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Date minus month

sql2005
sql2008

#1

I have a date column which was created using the below.
However now I want to add 2 columns next to it which subtract 1 month and 2nd column subtracts 2 months from the original column.

CAST(YEAR(OrderRangeStartDate) AS VARCHAR(4)) + '-' + right('00' + CAST(MONTH(OrderRangeStartDate) AS VARCHAR(2)), 2) as MIN_CREATED_MONTH_YEAR

2017-01
2017-02
2017-03
2017-04
2017-05
2017-06
2017-07

RESULT I AM AFTER

DD


#2
;WITH yourTable AS
(
SELECT	
	CAST(YEAR(OrderRangeStartDate) AS VARCHAR(4)) 
	+ '-' + right('00' + CAST(MONTH(OrderRangeStartDate) AS VARCHAR(2)), 2) as MIN_CREATED_MONTH_YEAR
FROM
	@vt_table AS T
)

SELECT
	Min_created_month_year 
	,CONVERT(CHAR(7),DATEADD(MONTH,-1,CAST(MIN_CREATED_MONTH_YEAR + '-01' AS DATE))) as Month_one
	,CONVERT(CHAR(7),DATEADD(MONTH,-2,CAST(MIN_CREATED_MONTH_YEAR + '-01' AS DATE))) as Month_two
FROM
	yourTable


Min_created_month_year Month_one Month_two
2017-01                2016-12   2016-11
2017-02                2017-01   2016-12
2017-03                2017-02   2017-01
2017-04                2017-03   2017-02

#3

To the best of my knowledge, the following should work on SQL Server 2005...

IF OBJECT_ID('tempdb..#SomeDate', 'U') IS NOT NULL 
DROP TABLE #SomeDate;

CREATE TABLE #SomeDate (
	YearMonth CHAR(7)
	);
INSERT #SomeDate (YearMonth) VALUES
	('2017-01'),('2017-02'),('2017-03'),
	('2017-04'),('2017-05'),('2017-06'),
	('2017-07');

--================================================

SELECT 
	sd.YearMonth,
	Prev1 = CONVERT(CHAR(7), DATEADD(MONTH, -1, dt.YMDate), 20),
	Prev2 = CONVERT(CHAR(7), DATEADD(MONTH, -2, dt.YMDate), 20)
FROM 
	#SomeDate sd
	CROSS APPLY ( VALUES (CAST(sd.YearMonth + '-01' AS DATETIME)) ) dt (YMDate);

Results...

    YearMonth Prev1   Prev2
    --------- ------- -------
    2017-01   2016-12 2016-11
    2017-02   2017-01 2016-12
    2017-03   2017-02 2017-01
    2017-04   2017-03 2017-02
    2017-05   2017-04 2017-03
    2017-06   2017-05 2017-04
    2017-07   2017-06 2017-05

#4

Good show, Jason, but you can simplify even more if you let DATEADD do the conversion for you. Using your good test data in the following...

IF OBJECT_ID('tempdb..#SomeDate', 'U') IS NOT NULL 
DROP TABLE #SomeDate;

CREATE TABLE #SomeDate (
	YearMonth CHAR(7)
	);
INSERT #SomeDate (YearMonth) VALUES
	('2017-01'),('2017-02'),('2017-03'),
	('2017-04'),('2017-05'),('2017-06'),
	('2017-07');

--================================================
 SELECT sd.YearMonth
        ,Prev1 = CONVERT(CHAR(7),DATEADD(mm,-1,sd.YearMonth+'-01'),20)
        ,Prev2 = CONVERT(CHAR(7),DATEADD(mm,-2,sd.YearMonth+'-01'),20)
   FROM #SomeDate sd
;

Now, I know what you're thinking. Like I used to, you're thinking that the CROSS APPLY causes the concatenation of "-01" and the explicit conversion to DATETIME to happen only once. If you look at the "Defined Values" property of the Compute Scalar node in the Actual Execution plan, you'll see that it still does the full calculation for both values because the CROSS APPLY is actually a correlated subquery by nature.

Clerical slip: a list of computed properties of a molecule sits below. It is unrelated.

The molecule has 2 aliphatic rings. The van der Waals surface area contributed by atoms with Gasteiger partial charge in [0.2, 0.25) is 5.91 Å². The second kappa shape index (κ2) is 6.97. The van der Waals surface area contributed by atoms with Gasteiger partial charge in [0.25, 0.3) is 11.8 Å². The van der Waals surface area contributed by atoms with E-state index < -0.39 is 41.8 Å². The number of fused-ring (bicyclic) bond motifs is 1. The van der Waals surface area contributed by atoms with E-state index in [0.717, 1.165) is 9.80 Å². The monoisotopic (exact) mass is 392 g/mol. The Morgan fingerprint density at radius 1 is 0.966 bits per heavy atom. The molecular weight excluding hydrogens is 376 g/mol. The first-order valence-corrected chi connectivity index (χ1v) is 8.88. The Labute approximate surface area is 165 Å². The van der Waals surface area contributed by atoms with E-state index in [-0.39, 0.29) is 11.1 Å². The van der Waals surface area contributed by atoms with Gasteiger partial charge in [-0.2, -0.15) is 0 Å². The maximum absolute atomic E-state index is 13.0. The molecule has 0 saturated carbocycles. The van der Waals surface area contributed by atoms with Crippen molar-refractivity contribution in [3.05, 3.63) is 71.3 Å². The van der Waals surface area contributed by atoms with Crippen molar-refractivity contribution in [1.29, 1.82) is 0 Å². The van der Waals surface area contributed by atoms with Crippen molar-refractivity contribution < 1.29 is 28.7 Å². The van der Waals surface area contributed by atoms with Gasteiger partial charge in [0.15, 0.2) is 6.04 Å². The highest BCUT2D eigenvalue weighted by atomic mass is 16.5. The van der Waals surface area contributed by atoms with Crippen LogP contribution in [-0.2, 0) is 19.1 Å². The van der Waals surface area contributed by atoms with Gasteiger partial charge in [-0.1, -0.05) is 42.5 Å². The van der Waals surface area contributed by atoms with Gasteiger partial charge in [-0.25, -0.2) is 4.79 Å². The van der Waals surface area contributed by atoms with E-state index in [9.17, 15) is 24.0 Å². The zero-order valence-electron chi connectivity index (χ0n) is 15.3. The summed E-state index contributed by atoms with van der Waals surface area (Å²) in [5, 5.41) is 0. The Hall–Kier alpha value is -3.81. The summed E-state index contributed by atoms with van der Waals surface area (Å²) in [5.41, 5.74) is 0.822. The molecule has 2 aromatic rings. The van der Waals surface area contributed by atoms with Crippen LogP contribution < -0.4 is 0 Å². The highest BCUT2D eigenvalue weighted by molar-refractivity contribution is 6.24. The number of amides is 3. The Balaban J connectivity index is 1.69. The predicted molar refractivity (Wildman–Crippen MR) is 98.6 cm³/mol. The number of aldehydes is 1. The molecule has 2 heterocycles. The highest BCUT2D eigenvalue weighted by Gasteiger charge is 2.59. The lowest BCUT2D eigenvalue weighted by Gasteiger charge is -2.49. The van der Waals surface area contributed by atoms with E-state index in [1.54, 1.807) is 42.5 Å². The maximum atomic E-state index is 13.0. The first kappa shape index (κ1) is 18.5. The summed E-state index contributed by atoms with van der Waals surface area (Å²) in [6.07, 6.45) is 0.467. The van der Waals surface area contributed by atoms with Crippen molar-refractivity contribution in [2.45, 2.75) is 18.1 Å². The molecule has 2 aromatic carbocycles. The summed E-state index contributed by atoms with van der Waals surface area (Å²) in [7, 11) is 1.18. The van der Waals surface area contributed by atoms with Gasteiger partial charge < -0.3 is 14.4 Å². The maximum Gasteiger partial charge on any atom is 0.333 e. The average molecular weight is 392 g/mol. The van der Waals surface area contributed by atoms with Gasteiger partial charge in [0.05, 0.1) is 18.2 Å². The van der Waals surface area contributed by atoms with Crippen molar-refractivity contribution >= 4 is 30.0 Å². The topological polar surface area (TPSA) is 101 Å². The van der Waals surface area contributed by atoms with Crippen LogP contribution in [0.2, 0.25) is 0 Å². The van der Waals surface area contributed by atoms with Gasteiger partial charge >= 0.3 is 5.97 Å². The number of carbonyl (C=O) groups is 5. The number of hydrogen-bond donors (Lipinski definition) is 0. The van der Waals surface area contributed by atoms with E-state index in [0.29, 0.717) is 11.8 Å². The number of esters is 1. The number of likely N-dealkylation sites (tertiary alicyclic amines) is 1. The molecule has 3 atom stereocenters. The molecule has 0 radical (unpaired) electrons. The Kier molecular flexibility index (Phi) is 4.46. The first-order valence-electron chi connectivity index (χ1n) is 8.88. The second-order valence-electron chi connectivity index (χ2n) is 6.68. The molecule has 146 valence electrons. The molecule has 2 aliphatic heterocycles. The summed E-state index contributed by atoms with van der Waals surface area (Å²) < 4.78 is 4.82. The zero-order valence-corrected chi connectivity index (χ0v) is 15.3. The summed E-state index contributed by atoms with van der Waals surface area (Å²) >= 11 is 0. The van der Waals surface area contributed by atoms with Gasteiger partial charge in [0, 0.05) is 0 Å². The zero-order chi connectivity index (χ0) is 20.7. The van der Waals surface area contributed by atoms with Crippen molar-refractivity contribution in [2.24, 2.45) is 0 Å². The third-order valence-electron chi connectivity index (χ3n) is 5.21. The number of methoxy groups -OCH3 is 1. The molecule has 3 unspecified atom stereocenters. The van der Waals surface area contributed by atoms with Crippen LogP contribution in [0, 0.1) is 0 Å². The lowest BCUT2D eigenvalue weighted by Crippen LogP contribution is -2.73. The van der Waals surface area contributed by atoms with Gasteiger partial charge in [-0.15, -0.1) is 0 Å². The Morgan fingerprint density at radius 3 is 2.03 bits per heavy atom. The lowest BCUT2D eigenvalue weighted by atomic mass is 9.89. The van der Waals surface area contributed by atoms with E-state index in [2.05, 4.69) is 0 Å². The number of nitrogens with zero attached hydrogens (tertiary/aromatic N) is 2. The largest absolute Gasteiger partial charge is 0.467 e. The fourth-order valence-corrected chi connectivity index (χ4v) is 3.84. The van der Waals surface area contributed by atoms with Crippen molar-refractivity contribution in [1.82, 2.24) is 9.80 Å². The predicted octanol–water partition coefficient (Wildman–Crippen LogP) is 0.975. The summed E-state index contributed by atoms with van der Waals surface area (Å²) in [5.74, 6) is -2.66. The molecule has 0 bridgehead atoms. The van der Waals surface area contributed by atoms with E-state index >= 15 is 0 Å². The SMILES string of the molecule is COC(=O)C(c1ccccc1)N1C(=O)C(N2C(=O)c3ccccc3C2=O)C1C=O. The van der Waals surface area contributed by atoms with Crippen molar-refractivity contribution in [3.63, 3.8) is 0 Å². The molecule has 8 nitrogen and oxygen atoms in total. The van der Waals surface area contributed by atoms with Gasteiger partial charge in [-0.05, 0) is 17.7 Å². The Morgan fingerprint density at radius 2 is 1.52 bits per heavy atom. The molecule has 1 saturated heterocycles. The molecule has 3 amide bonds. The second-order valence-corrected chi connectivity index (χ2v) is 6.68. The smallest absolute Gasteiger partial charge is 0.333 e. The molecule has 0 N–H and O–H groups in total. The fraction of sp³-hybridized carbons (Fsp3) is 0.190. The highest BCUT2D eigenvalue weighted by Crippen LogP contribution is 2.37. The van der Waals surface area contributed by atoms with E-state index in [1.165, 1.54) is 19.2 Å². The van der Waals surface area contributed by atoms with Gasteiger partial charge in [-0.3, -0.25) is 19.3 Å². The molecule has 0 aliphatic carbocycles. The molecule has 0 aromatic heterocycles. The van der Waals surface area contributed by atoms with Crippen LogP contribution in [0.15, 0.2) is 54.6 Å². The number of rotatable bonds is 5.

Mine does an Implicit Cast + the concatenation. Yours does an equally expensive Explicit Cast + the concatenation. All else being the same, I'd go for the simplicity.


#5

Jeff - I do like yours better. I like the cleaner syntax (except for the leading commas :wink:). IIRC, I did try it your way and it failed. My first thought was that I had to do an explicit conversion before I realized I was just missing the dash in the concatenated value. One I found the missing dash, I just left the explicit conversion.

Looking at both plans, both are showing 100% of the cost on the table scan... Neither having a performance advantage over the other.


#6

Heh... I used to hate leading commas. Then, two things happened... I realized that I hated trailing "AND" in the WHERE clause (which is no different than trailing commas when it comes to readability) and my boss asked that I switch to leading commas, which I begrudgingly did. Then I realized how easy it was to maintain on line comments with leading commas and I was sold.


#7

I've tried it both ways... For whatever reason, the leading comma just rubs my fur in the wrong direction. I have no rational explanation. Of course I'm open to changing my mind... I used to despise the "ColumnAlias = t.ColumnName" syntax of aliasing columns in the select list. Now that I see how readable it is, I can't imagine ever going back to "t.ColumnName AS ColumnAlias". We're in 100% agreement on trailing ANDs.


#8

Heh... exactly what my problem was. Lot's of people tried to justify leading commas by talking about when you had to comment out the last line in a SELECT List and I countered with it having the same problem when you tried to comment out the first line. I've been in a lot of (looking back at it) silly arguments about it.

I don't enforce leading or trailing commas during my peer reviews with Developers. What I do insist on is consistency. If the code is using trailing commas (for example) and someone (a leading comma zealot, for example) needs to make a modification or add a new section of code, they need to be consistent with what's already there even if it gives them computational whiplash. Same holds true for when the code contains leading commas and someone needs to make a modification or addition.

And, yeah... I've grown to like leading commas for a lot of reasons (but mostly because of the "AND" in WHERE clauses)... that and properly prepared asparagus. I would always try it but usually ended up spitting it out until that one day when someone did it right.


#9

:+1: :+1: :+1: :+1: :+1:


#10

I don't see anything that I disagree with... + 1000 on the consistency part.